It was replaced with a wire cable bridge in 1903. Edward Mahon purchased the bridge in 1910 and sold it to "Mac" MacEachran in 1935 who invited native Americans to place totem poles in the park.
Ten years later "Mac" sold the bridge to Henri Aubeneau, and the bridge was completely rebuilt ten years after that. The site has been owned by Nancy Stibburd since 1983. Stibbard brought more tourists to the park and the bridge by adding different walkways across different areas of the canyon.
Guests of the Capilano Suspension Bridge can enjoy the beautiful park land high above the canyon floor.
14. The Alamo
No visit to San Antonio, Texas is complete without a visit to the Alamo. The Spanish Mission was the site of the Battle of the Alamo, an important point in the Texas American Revolution.
During the 13 day siege between February 23 and March 6, 1836, Mexican troops assaulted and killed all but two Texan defenders. The site became known as a battle site instead of a mission.
The Texas Legislature would purchase the land and buildings during the early twentieth century and the Alamo's chapel became a State Shrine. The Alamo is the most popular tourist destination in Texas. It inspired the quote "Remember the Alamo" and inspired several movies.
15. Denali National Park
Alaska's Denali National Park is one of North America's most beautiful attractions. It features Mount McKinley, the highest peak in North America that rises 20,320 feet. There is also abundant wildlife living in the park.
Bus tours offer sights of grizzly bears, caribou, moose, wolves and Dall sheep. The park is filled with picturesque lakes, rivers and tundra landscape. It is home to the large Kahiltna Glacier. Wintertime activities include dog sledding, snowshoeing and snowmobiling.
The 6 million acre park is located in central Alaska.
16. Whistler Blackcomb
Whistler, Canada is a must during any visit to western Canada. The ski resort town grew in the early twentieth century and built itself up in a bid to be a location for the 1960 Olympics but lost the bid.
Just a two hour drive from Vancouver, Whistler Village and Whistler Blackcomb Ski Resort are breathtaking. It is the largest ski resort in North America. Blackcomb Mountain opened in 1980.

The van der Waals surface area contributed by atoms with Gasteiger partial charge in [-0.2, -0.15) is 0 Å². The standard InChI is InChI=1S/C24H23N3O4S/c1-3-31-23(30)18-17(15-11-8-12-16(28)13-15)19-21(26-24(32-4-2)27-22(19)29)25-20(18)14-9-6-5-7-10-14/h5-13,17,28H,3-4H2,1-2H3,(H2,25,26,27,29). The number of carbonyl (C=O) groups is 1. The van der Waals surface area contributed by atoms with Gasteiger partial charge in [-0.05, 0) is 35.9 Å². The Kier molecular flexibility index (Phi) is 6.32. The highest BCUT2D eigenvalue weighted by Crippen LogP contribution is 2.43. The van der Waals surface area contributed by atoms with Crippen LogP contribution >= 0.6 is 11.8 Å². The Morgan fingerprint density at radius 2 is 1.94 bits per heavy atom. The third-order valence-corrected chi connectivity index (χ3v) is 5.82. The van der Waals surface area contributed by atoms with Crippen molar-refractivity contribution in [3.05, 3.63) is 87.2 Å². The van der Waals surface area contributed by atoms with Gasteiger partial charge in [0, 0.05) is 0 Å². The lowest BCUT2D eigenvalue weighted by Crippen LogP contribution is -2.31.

The mountainous and forested area of Canada has always been a winter retreat, but it has become a summer retreat as well. The Village increased in popularity after becoming a venue in the 2010 Olympics. It is also a retreat for golfing, hiking, biking and other summertime activities.
17. Cedar Point
For roller coaster enthusiasts, Cedar Point in Sandusky, Ohio is a popular destination in North America. The amusement park on Lake Erie opened in 1870 and is the second oldest operating amusement park in the United States.
The park has over 75 rides including 16 roller coasters. It is the only park in the world with five coasters higher than 200 feet. Cedar Point has received awards including the Golden Ticket Award for "Best Amusement Park in the World" for 16 consecutive years.
Over 3.6 million visitors come the park each year. Cedar Point has several buildings listed on the National Register of Historic Places.
The park has both indoor and outdoor water parks and a historic hotel, The Breakers with a boardwalk leading to the beaches of Lake Erie. Every October Cedar Point hosts Halloweekends with Halloween themed attractions.
18. The Las Vegas Strip
Just about everyone in the world has to make a trip to Las Vegas in their life time. The 4.2 mile strip along South Las Vegas Boulevard is home to the major resorts and casinos of Las Vegas, Nevada.
Up until 1959 casinos and hotels were based in downtown Las Vegas along Freemont Street with some resorts out of the city limits. After 1959 large resorts and casinos were built on what would become to be known as "The Strip".
Some of the largest resorts are located there. Las Vegas become a place for gambling, vacationing, seeing live shows, and getting married. Many of the original casinos and resorts have been taken down to be replaced by modern luxury hotels.
Caesars, Mirage, Treasure Island, Bellagio, Paris, New York New York, MGM and Luxor are just some of the massive and popular resorts and casinos on the Las Vegas strip.
19. The Golden Gate Bridge
When visiting the San Francisco - Oakland area of California, it would be impossible to miss the Golden Gate Bridge. The iconic "orange vermilion" also called "international orange", colored steel suspension bridge links San Francisco to Marin County.
The color was chosen to make the bridge appear in the notorious San Pacific Ocean fog that rolls into the city San Francisco Bay daily. Construction of the bridge began in 1933.
At the time of its opening in 1937, the Golden Gate Bridge was the tallest and longest suspension bridge in the world. At 4,200 feet tall, the bridge is the tallest in the United States today.
The bridge is 1 mile along above the San Francisco Bay and is the most photographed bridge in the world. When visiting San Francisco, tourists have many attractions to see, but the bridge is certainly the most visible.
20. Mont Royal Park
It would be impossible to miss the massive Mont Royal Park on a trip to French Canadian city Montreal. The vast park was designed by Frederick Law Olmsted, the same designer who created the plans for New York City's Central Park.
The public park has walking paths, bike paths, lakes and lookouts. Mont Royal Park offers educational opportunities, music venues and spacious grounds to lay around. The park typically helps visitors to Montreal get their bearings as they sightsee the grand city.
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Written by Garrett Parker